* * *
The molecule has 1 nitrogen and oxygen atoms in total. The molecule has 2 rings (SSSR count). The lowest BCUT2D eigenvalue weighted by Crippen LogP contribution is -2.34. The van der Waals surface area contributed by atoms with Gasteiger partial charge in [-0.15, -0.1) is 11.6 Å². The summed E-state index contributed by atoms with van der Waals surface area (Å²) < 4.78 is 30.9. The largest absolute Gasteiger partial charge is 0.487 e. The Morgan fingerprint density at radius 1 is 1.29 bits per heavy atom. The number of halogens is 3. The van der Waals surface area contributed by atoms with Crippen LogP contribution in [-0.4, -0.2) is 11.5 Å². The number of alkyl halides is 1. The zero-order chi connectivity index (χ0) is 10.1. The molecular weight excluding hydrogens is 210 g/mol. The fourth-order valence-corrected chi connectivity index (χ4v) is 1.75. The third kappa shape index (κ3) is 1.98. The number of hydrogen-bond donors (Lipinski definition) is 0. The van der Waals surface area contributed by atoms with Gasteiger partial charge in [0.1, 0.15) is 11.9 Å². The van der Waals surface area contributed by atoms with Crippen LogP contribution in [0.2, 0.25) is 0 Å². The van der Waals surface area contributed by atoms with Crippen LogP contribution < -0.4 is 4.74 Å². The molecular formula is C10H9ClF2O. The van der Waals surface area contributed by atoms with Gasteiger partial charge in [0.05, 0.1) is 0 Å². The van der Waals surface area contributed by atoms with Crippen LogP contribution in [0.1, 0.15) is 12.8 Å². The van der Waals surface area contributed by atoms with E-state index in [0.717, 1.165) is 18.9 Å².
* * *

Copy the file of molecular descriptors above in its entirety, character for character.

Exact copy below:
The molecule has 1 nitrogen and oxygen atoms in total. The molecule has 2 rings (SSSR count). The lowest BCUT2D eigenvalue weighted by Crippen LogP contribution is -2.34. The van der Waals surface area contributed by atoms with Gasteiger partial charge in [-0.15, -0.1) is 11.6 Å². The summed E-state index contributed by atoms with van der Waals surface area (Å²) < 4.78 is 30.9. The largest absolute Gasteiger partial charge is 0.487 e. The Morgan fingerprint density at radius 1 is 1.29 bits per heavy atom. The number of halogens is 3. The van der Waals surface area contributed by atoms with Crippen LogP contribution in [-0.4, -0.2) is 11.5 Å². The number of alkyl halides is 1. The zero-order chi connectivity index (χ0) is 10.1. The molecular weight excluding hydrogens is 210 g/mol. The fourth-order valence-corrected chi connectivity index (χ4v) is 1.75. The third kappa shape index (κ3) is 1.98. The number of hydrogen-bond donors (Lipinski definition) is 0. The van der Waals surface area contributed by atoms with Gasteiger partial charge in [0.1, 0.15) is 11.9 Å². The van der Waals surface area contributed by atoms with Crippen LogP contribution in [0.2, 0.25) is 0 Å². The van der Waals surface area contributed by atoms with Crippen LogP contribution < -0.4 is 4.74 Å². The molecular formula is C10H9ClF2O. The van der Waals surface area contributed by atoms with Gasteiger partial charge in [0.05, 0.1) is 0 Å². The van der Waals surface area contributed by atoms with Crippen LogP contribution in [0.1, 0.15) is 12.8 Å². The van der Waals surface area contributed by atoms with E-state index in [0.717, 1.165) is 18.9 Å².